Life itself is the chief antagonist of In the Heights. Here, ‘fights and endless debts and bills to pay’ are the status quo. Or so the chorus sing. This is Jon M. Chu’s infectiously buoyant adaptation of the eponymous Lin Manuel Miranda and Quiara Alegría Hudes’ Broadway hit of 2008. It’s a tale of dreamers, dancers and star crossed lovers. Gorgeously – almost distractingly – shot, this is a film that reminds as much as West Side Story as it does the blushed up beginnings of the Step Up franchise. The transition from stage to screen here borders on seamless. If it’s a little too blunt to be powerful, the film is nigh on impossible to dislike. In this day and age, that makes In the Heights a bonafide triumph.
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From a narrative standpoint, Cruella is no less redundant a prequel to 101 Dalmatians than was Maleficent to Sleeping Beauty. The similarities don’t end there. Cruella too opens with childhood tragedy – one which sends another young girl down the path of evil – before segueing to an adulthood brought spectacularly to life by a star on form. Mercifully, this is a far more interesting feature than the former. It’s too long, and occasionally languorous by consequence, but a hoot nonetheless. No puppies are harmed but the soundtrack’s a killer.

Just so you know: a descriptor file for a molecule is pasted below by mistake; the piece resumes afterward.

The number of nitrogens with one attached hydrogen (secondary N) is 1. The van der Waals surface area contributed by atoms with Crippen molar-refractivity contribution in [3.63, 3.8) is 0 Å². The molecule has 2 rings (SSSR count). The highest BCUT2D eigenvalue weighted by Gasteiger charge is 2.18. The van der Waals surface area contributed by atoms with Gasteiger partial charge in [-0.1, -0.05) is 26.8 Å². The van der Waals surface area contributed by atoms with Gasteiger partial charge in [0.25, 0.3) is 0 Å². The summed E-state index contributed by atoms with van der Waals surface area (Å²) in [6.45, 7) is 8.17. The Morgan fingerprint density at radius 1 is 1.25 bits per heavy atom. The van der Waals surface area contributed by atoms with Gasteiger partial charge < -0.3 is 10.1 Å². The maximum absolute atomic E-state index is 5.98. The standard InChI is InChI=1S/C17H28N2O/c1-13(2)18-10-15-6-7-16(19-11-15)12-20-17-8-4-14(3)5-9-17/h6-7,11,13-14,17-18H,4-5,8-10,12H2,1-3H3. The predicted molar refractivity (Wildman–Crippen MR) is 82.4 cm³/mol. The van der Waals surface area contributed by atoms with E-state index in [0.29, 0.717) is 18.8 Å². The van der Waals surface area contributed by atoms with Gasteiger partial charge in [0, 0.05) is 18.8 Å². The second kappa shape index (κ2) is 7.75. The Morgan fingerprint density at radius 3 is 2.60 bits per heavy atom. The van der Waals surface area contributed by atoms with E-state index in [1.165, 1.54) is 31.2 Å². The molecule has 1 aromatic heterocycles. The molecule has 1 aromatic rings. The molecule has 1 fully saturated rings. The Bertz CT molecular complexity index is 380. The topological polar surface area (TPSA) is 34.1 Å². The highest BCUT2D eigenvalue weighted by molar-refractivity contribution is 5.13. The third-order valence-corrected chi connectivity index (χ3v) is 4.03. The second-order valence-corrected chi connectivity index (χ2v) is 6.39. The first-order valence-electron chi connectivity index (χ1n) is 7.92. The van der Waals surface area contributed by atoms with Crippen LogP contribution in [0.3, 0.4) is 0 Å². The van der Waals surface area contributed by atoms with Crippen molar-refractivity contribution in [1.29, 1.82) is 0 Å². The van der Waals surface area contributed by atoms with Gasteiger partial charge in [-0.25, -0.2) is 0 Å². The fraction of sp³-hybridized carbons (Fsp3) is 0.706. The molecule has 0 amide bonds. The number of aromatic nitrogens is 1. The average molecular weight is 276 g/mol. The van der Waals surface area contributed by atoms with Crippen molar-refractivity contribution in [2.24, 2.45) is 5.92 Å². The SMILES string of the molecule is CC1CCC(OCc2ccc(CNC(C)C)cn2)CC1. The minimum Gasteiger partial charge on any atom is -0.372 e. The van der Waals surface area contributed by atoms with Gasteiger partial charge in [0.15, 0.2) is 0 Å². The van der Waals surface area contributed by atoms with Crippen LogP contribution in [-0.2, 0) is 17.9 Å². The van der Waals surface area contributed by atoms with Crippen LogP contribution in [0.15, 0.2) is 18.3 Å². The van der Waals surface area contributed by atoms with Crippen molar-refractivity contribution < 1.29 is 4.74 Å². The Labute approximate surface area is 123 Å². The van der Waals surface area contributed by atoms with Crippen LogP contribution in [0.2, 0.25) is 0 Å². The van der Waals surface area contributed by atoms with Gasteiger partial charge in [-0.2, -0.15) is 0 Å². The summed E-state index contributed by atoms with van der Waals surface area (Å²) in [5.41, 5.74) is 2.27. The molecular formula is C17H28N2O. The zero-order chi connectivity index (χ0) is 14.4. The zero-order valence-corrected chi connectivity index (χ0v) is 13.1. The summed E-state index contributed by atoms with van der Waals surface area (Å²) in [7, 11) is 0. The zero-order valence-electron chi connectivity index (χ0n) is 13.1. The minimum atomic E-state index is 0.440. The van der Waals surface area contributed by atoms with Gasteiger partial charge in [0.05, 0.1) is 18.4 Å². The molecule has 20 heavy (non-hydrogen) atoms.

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A Quiet Place: Part II has nothing on the total silence imposed sporadically on cinemas across the past twelve months. If anything, John Krasinski’s long awaited sequel marks an ironically cacophonous return to big screen entertainment. That said, Part II is noisier than its predecessor from the off. It’s broader in scale and ambition too. Whether that’s for the better is less convincing. Indeed, conventional wisdom has it that less is more. By that logic, A Quiet Place II is, more or less, the lesser to its more heart wrenching predecessor. Still good though.
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